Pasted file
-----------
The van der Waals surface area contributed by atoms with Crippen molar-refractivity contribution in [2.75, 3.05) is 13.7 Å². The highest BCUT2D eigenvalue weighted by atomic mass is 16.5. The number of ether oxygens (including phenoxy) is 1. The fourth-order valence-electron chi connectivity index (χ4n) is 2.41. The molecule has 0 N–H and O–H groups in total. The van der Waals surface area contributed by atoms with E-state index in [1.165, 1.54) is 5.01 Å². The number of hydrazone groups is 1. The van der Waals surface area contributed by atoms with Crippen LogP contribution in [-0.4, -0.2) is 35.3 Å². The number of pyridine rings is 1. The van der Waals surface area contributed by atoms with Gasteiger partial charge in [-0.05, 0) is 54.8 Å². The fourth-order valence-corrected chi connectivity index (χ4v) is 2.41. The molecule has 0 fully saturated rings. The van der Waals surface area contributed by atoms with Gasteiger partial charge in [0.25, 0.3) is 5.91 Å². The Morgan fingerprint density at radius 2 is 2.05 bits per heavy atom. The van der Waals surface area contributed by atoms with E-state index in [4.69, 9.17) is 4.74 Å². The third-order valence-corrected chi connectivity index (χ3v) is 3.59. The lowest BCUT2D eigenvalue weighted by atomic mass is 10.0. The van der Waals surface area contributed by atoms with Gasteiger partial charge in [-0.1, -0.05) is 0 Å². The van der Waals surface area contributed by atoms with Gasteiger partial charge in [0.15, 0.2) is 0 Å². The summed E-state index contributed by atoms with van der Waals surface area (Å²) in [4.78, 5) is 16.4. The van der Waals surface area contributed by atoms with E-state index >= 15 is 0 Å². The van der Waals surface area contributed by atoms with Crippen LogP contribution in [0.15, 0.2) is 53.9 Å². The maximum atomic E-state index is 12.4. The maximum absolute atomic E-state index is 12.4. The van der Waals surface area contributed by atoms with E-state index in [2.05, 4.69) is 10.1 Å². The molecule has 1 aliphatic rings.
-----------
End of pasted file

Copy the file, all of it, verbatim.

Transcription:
The van der Waals surface area contributed by atoms with Crippen molar-refractivity contribution in [2.75, 3.05) is 13.7 Å². The highest BCUT2D eigenvalue weighted by atomic mass is 16.5. The number of ether oxygens (including phenoxy) is 1. The fourth-order valence-electron chi connectivity index (χ4n) is 2.41. The molecule has 0 N–H and O–H groups in total. The van der Waals surface area contributed by atoms with E-state index in [1.165, 1.54) is 5.01 Å². The number of hydrazone groups is 1. The van der Waals surface area contributed by atoms with Crippen LogP contribution in [-0.4, -0.2) is 35.3 Å². The number of pyridine rings is 1. The van der Waals surface area contributed by atoms with Gasteiger partial charge in [-0.05, 0) is 54.8 Å². The fourth-order valence-corrected chi connectivity index (χ4v) is 2.41. The molecule has 0 fully saturated rings. The van der Waals surface area contributed by atoms with Gasteiger partial charge in [0.25, 0.3) is 5.91 Å². The Morgan fingerprint density at radius 2 is 2.05 bits per heavy atom. The van der Waals surface area contributed by atoms with E-state index in [4.69, 9.17) is 4.74 Å². The third-order valence-corrected chi connectivity index (χ3v) is 3.59. The lowest BCUT2D eigenvalue weighted by atomic mass is 10.0. The van der Waals surface area contributed by atoms with Gasteiger partial charge in [-0.1, -0.05) is 0 Å². The van der Waals surface area contributed by atoms with Gasteiger partial charge in [0.15, 0.2) is 0 Å². The summed E-state index contributed by atoms with van der Waals surface area (Å²) in [4.78, 5) is 16.4. The van der Waals surface area contributed by atoms with E-state index >= 15 is 0 Å². The van der Waals surface area contributed by atoms with Crippen LogP contribution in [0.15, 0.2) is 53.9 Å². The maximum atomic E-state index is 12.4. The maximum absolute atomic E-state index is 12.4. The van der Waals surface area contributed by atoms with E-state index in [2.05, 4.69) is 10.1 Å². The molecule has 1 aliphatic rings.